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Treatment Options


For anyone who has considered a weight loss program, there is certainly no shortage of choices. In fact, to qualify for insurance coverage of weight loss surgery, many insurers require patients to have a history of medically supervised weight loss efforts.

Weight Loss Surgery
Weight loss surgery is major surgery. Its growing use to treat morbid obesity is the result of three factors:

  • Our current knowledge of the significant health risks of morbid obesity
  • The relatively low risk and complications of the procedures versus not having the surgery
  • The ineffectiveness of current non-surgical approaches to produce sustained weight loss

In many cases, patients are required to show proof that their attempts at dietary weight loss have been ineffective before surgery will be approved. More important, however, is the commitment on the part of the patient to required, long-term follow-up care.

Diet & Behavior Modification
There are literally hundreds of diets available. Moving from diet to diet in a cycle of weight gain and loss - yo-yo dieting - that stresses the heart, kidneys and other organs can also be a health risk.

Doctors who prescribe and supervise diets for their patients usually create a customized program with the goal of greatly restricting calorie intake while maintaining nutrition.

These diets fall into two basic categories:

  • Low Calorie Diets (LCDs) are individually planned so that the patient takes in 500 to 1,000 fewer calories a day than he or she burns.
  • Very Low Calorie Diets (VLCDs) typically limit caloric intake to 400 to 800 a day and feature high-protein, low-fat liquids.

Behavior modification uses therapy to help patients change their eating and exercise habits. Like low-calorie diets, behavior modification, in most patients, results in short-term success that tends to diminish after the first year.

Exercise
Starting an exercise program can be especially intimidating for someone suffering from morbid obesity. Your health condition may make any level of physical exertion next to impossible. The benefits of exercise are clear, however. And there are ways to get started such as:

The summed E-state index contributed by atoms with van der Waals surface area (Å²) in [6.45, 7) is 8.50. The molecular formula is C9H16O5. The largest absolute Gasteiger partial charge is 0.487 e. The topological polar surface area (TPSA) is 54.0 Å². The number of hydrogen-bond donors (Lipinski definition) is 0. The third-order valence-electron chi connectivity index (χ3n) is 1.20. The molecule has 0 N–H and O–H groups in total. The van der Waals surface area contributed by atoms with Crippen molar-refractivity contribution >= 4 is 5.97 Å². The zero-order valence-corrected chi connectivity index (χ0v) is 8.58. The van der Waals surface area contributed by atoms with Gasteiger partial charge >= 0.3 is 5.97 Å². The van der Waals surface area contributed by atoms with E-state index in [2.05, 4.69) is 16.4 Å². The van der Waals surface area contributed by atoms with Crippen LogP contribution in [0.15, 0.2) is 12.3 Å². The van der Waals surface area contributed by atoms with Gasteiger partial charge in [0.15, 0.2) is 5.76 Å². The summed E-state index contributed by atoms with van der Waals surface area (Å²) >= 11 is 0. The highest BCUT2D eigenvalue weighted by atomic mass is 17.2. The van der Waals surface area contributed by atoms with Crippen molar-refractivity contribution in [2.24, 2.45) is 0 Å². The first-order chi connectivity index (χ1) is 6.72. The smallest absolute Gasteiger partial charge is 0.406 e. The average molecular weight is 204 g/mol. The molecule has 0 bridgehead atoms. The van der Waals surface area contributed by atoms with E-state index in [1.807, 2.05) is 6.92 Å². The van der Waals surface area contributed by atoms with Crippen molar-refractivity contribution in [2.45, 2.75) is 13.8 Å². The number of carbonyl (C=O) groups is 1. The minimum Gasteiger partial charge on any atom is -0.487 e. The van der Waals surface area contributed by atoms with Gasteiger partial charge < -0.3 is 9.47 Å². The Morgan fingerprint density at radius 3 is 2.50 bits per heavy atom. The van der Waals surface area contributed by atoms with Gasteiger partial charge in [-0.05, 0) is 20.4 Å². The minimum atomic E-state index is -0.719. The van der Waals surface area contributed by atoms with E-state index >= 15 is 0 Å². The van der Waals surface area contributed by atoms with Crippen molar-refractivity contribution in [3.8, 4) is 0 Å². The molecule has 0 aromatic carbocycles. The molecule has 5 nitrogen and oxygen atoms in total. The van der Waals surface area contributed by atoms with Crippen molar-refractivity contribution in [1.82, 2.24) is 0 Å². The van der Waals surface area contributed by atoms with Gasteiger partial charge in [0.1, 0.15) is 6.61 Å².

• Park at the far end of parking lots and walk
  • Take the stairs instead of the elevator
  • Cut down on television
  • Swim or participate in low-impact water aerobics
  • Ride an exercise bike

A National Institute of Health survey of 13 studies concludes that physical activity: results in modest weight loss in overweight and obese individuals increases cardiovascular fitness, even when there is no weight loss can help maintain weight loss.

Over-the-Counter & Prescription Drugs
New over-the-counter and prescription weight loss medications have been introduced. Some people have found them effective in helping to curb their appetite. The results of most studies show that patients on drug therapy lose around 10 percent of their excess weight and that the weight loss plateaus after six to eight months. As patients stop taking the medication, weight gain usually occurs.

Weight loss drugs can have serious side effects. Still, medications are an important step in the morbid obesity treatment process. Before insurance companies will reimburse/pay for weight loss surgery, you must follow a well-documented treatment path.



The Gastrointestinal Tract

How Surgery Reduces Weight

Which Surgery Is Right for You?

Weight Loss Surgery Options

Insurance Options

How Effective is Surgery?

Risks of Surgery

Where to Begin?

Choosing Surgery

The Importance of Support

Preparation For Surgery

The Hospital Stay

Life After Surgery